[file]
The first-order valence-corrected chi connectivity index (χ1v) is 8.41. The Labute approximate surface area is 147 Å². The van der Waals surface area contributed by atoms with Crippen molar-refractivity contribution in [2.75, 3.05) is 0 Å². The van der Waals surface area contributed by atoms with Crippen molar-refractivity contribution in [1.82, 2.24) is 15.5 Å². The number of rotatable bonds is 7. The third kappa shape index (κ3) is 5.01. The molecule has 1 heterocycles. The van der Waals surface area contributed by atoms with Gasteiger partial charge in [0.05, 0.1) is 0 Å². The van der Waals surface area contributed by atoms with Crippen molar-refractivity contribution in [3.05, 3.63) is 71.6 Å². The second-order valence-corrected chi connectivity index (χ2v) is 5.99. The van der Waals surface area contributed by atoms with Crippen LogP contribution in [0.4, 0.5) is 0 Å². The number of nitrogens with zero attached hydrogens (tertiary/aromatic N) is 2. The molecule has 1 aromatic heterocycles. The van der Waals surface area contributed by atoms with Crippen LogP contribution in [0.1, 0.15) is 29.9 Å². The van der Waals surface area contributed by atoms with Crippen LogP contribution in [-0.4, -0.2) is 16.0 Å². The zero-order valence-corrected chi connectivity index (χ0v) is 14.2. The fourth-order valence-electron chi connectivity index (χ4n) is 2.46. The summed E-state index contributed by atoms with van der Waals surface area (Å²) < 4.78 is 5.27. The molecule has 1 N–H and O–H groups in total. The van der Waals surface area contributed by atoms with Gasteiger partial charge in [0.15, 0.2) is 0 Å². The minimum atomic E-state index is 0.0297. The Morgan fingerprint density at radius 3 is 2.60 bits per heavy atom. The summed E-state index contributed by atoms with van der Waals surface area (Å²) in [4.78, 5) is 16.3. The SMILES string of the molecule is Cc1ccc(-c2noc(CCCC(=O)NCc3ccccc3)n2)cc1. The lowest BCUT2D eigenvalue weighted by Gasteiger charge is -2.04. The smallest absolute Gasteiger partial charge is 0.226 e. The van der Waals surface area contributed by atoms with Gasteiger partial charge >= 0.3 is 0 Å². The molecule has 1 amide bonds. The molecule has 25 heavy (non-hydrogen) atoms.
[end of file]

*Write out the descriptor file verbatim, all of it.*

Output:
The first-order valence-corrected chi connectivity index (χ1v) is 8.41. The Labute approximate surface area is 147 Å². The van der Waals surface area contributed by atoms with Crippen molar-refractivity contribution in [2.75, 3.05) is 0 Å². The van der Waals surface area contributed by atoms with Crippen molar-refractivity contribution in [1.82, 2.24) is 15.5 Å². The number of rotatable bonds is 7. The third kappa shape index (κ3) is 5.01. The molecule has 1 heterocycles. The van der Waals surface area contributed by atoms with Gasteiger partial charge in [0.05, 0.1) is 0 Å². The van der Waals surface area contributed by atoms with Crippen molar-refractivity contribution in [3.05, 3.63) is 71.6 Å². The second-order valence-corrected chi connectivity index (χ2v) is 5.99. The van der Waals surface area contributed by atoms with Crippen LogP contribution in [0.4, 0.5) is 0 Å². The number of nitrogens with zero attached hydrogens (tertiary/aromatic N) is 2. The molecule has 1 aromatic heterocycles. The van der Waals surface area contributed by atoms with Crippen LogP contribution in [0.1, 0.15) is 29.9 Å². The van der Waals surface area contributed by atoms with Crippen LogP contribution in [-0.4, -0.2) is 16.0 Å². The zero-order valence-corrected chi connectivity index (χ0v) is 14.2. The fourth-order valence-electron chi connectivity index (χ4n) is 2.46. The summed E-state index contributed by atoms with van der Waals surface area (Å²) < 4.78 is 5.27. The molecule has 1 N–H and O–H groups in total. The van der Waals surface area contributed by atoms with Gasteiger partial charge in [0.15, 0.2) is 0 Å². The minimum atomic E-state index is 0.0297. The Morgan fingerprint density at radius 3 is 2.60 bits per heavy atom. The summed E-state index contributed by atoms with van der Waals surface area (Å²) in [4.78, 5) is 16.3. The SMILES string of the molecule is Cc1ccc(-c2noc(CCCC(=O)NCc3ccccc3)n2)cc1. The lowest BCUT2D eigenvalue weighted by Gasteiger charge is -2.04. The smallest absolute Gasteiger partial charge is 0.226 e. The van der Waals surface area contributed by atoms with Gasteiger partial charge >= 0.3 is 0 Å². The molecule has 1 amide bonds. The molecule has 25 heavy (non-hydrogen) atoms.